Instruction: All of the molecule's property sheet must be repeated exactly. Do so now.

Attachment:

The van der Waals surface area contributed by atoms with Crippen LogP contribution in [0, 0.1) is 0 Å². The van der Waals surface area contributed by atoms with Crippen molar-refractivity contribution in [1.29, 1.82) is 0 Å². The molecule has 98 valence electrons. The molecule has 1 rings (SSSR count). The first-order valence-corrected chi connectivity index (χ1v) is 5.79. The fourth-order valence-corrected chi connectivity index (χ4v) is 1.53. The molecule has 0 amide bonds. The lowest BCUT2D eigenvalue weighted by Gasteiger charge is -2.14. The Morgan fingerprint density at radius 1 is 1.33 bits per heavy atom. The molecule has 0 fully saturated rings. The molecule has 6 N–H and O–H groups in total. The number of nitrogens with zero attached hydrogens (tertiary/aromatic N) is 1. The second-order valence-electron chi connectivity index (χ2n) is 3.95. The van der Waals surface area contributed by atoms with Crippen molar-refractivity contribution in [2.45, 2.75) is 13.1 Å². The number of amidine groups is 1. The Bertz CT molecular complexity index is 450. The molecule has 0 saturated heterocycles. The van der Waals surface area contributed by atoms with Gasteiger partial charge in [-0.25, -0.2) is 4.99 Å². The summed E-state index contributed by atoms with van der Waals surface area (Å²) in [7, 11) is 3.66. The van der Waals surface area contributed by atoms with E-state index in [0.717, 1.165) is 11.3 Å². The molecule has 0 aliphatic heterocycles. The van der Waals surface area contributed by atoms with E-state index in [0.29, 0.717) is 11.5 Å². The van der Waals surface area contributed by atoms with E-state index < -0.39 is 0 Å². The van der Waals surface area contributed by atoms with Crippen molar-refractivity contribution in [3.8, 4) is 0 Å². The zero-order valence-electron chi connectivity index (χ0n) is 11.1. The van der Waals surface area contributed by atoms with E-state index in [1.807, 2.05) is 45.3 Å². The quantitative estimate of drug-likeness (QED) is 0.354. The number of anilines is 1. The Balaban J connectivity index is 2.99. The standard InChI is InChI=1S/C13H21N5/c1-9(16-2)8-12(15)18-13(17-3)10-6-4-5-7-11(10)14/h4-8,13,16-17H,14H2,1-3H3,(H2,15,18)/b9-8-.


The van der Waals surface area contributed by atoms with Crippen LogP contribution in [0, 0.1) is 0 Å². The van der Waals surface area contributed by atoms with Crippen molar-refractivity contribution in [1.29, 1.82) is 0 Å². The molecule has 98 valence electrons. The molecule has 1 rings (SSSR count). The first-order valence-corrected chi connectivity index (χ1v) is 5.79. The fourth-order valence-corrected chi connectivity index (χ4v) is 1.53. The molecule has 0 amide bonds. The lowest BCUT2D eigenvalue weighted by Gasteiger charge is -2.14. The Morgan fingerprint density at radius 1 is 1.33 bits per heavy atom. The molecule has 0 fully saturated rings. The molecule has 6 N–H and O–H groups in total. The number of nitrogens with zero attached hydrogens (tertiary/aromatic N) is 1. The second-order valence-electron chi connectivity index (χ2n) is 3.95. The van der Waals surface area contributed by atoms with Crippen molar-refractivity contribution in [2.45, 2.75) is 13.1 Å². The number of amidine groups is 1. The Bertz CT molecular complexity index is 450. The molecule has 0 saturated heterocycles. The van der Waals surface area contributed by atoms with Gasteiger partial charge in [-0.25, -0.2) is 4.99 Å². The summed E-state index contributed by atoms with van der Waals surface area (Å²) in [7, 11) is 3.66. The van der Waals surface area contributed by atoms with E-state index in [0.717, 1.165) is 11.3 Å². The molecule has 0 aliphatic heterocycles. The van der Waals surface area contributed by atoms with E-state index in [0.29, 0.717) is 11.5 Å². The van der Waals surface area contributed by atoms with E-state index < -0.39 is 0 Å². The van der Waals surface area contributed by atoms with Crippen molar-refractivity contribution in [3.8, 4) is 0 Å². The zero-order valence-electron chi connectivity index (χ0n) is 11.1. The van der Waals surface area contributed by atoms with E-state index in [1.807, 2.05) is 45.3 Å². The quantitative estimate of drug-likeness (QED) is 0.354. The number of anilines is 1. The Balaban J connectivity index is 2.99. The standard InChI is InChI=1S/C13H21N5/c1-9(16-2)8-12(15)18-13(17-3)10-6-4-5-7-11(10)14/h4-8,13,16-17H,14H2,1-3H3,(H2,15,18)/b9-8-.